The present impasse, however, has been further complicated by Arroyo and company’s apparent focus on assuring themselves of a reasonably secure and profitable future after May 2019, when Arroyo and Andaya can no longer run for another term.
Was the House demand that President Duterte fire Diokno meant to pressure him into naming Andaya to that post? Even more to the point, is Ph.D. in Economics degree-holder Arroyo eyeing the post of Finance Secretary Carlos Dominguez III, or that of National Economic and Development Authority Director-General Ernesto Pernia, thus her pointedly successful attempts to call attention to the failure of the Duterte regime to curb inflation? Or is she aiming for a more powerful post such as that of “Little President,” the Executive Secretary?
What makes these suspicions credible is, among others, Arroyo’s unexpected coup against Pantaleon Alvarez, which took even Mr. Duterte by surprise this July. That alone suggests that she’s not about to withdraw from public life. But Arroyo has also been suspected of eyeing the prime ministership in the event that the country adopts the parliamentary system, or the Presidency should a federal form of government come to pass, when, depending upon the transitory provisions of the Constitution that will implement it, she could run for another term.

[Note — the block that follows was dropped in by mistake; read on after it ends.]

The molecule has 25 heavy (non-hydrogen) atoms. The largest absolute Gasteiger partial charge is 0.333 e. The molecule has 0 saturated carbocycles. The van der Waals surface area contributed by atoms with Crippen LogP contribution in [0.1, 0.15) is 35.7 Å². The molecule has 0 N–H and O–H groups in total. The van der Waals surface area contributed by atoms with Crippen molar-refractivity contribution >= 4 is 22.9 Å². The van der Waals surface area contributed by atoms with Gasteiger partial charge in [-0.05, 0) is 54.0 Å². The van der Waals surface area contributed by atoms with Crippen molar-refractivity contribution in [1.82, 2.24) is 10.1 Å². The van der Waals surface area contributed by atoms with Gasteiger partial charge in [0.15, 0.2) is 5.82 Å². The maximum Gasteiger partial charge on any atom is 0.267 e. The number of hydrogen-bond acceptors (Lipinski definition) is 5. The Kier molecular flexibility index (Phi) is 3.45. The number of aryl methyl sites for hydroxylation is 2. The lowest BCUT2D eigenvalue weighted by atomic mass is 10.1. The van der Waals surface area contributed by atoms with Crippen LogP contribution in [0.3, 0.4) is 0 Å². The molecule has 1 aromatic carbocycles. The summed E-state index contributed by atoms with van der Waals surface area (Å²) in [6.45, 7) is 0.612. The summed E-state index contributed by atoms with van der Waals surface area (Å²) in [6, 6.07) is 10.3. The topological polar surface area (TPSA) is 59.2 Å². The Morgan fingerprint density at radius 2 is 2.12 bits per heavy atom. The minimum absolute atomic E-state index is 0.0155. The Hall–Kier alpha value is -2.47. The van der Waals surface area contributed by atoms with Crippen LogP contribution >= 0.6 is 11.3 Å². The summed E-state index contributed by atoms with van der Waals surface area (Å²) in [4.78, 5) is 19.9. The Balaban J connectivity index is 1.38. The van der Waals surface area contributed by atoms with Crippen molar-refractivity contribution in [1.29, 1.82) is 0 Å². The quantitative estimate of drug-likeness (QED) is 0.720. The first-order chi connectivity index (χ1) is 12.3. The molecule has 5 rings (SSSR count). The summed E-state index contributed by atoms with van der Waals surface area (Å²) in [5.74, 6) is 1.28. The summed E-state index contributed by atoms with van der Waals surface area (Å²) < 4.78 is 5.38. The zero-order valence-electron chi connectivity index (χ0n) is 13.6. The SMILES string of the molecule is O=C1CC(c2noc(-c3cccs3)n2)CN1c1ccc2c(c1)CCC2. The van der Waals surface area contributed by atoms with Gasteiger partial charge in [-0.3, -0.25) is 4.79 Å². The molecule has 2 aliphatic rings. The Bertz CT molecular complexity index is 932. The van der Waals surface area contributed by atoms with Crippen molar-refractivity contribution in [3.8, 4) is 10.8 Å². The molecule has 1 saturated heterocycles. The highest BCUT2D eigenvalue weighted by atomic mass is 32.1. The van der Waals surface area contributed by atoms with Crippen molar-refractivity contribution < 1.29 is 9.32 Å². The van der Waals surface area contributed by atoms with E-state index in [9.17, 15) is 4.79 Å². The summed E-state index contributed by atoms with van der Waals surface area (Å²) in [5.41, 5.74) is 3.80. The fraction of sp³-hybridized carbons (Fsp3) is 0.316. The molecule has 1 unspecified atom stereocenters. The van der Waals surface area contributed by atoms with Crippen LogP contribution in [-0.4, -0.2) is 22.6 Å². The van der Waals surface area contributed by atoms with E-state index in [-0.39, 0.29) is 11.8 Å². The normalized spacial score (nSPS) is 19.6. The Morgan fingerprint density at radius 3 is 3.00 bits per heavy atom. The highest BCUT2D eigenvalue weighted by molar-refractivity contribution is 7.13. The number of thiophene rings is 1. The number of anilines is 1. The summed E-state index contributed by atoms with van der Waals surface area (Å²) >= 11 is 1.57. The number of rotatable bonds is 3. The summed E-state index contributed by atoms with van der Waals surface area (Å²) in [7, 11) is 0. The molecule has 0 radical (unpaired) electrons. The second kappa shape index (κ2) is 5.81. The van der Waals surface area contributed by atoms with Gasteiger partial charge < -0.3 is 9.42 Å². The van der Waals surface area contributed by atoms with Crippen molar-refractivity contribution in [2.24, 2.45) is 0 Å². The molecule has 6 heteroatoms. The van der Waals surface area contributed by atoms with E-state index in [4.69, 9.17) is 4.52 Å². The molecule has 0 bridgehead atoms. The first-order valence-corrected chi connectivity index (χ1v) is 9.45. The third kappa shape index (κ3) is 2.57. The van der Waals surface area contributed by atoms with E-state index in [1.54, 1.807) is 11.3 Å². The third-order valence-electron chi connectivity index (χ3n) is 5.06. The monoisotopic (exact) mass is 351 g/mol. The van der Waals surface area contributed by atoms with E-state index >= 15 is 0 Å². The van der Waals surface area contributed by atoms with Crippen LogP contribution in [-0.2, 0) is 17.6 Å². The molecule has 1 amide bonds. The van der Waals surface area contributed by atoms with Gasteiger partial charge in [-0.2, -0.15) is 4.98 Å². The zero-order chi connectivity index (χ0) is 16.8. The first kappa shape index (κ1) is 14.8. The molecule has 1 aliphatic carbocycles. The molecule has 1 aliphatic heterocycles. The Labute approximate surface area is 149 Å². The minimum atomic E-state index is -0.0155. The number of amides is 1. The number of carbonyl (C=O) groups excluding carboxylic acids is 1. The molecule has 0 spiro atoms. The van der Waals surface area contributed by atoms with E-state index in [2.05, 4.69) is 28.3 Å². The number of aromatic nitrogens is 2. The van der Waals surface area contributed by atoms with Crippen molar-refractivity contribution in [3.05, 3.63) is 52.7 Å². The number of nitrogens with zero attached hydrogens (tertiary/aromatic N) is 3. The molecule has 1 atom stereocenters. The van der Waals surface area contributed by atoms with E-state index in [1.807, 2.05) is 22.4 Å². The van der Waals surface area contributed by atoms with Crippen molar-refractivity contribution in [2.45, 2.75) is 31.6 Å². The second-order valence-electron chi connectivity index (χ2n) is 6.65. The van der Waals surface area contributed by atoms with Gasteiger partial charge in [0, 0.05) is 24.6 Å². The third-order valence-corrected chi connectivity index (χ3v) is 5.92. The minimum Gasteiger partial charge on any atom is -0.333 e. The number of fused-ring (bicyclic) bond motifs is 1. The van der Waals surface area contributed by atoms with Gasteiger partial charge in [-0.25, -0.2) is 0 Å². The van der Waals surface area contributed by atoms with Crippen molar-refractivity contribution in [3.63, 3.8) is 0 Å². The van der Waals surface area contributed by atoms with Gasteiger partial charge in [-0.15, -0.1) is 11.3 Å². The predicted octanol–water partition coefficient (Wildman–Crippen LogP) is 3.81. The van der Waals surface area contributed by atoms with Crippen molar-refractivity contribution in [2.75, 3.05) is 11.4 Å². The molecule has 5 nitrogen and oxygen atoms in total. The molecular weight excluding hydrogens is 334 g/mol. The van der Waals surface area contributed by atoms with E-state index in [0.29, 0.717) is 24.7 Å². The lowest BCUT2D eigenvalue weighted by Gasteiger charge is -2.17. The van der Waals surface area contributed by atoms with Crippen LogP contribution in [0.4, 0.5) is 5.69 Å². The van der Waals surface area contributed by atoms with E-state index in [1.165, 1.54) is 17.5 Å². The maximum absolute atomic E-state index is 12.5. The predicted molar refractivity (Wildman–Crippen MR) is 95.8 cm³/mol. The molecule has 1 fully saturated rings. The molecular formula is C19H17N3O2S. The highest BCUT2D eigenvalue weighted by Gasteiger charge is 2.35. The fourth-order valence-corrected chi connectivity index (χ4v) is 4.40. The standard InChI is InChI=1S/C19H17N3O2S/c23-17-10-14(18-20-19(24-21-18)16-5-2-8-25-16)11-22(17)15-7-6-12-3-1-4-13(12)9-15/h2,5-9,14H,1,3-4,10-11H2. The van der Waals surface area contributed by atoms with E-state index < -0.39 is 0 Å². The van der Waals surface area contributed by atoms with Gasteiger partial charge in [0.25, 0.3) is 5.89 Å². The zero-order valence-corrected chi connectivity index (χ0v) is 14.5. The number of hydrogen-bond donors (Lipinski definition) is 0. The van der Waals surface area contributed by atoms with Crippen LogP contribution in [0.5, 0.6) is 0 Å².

Taken together, these events suggest that Arroyo and company seem to be laying out a smorgasbord of options for their continued dominance in government rather than fading away in retirement.
Because she has been President, few expected, and many were surprised and even shocked, when Arroyo ran for Congress in 2009. She did win as Representative of the Second District of her home province of Pampanga, a post in which many thought she would shun controversy while awaiting retirement from government. Her July coup, achieved with the connivance of Sara Duterte and Imee Marcos, relieved them of that illusion.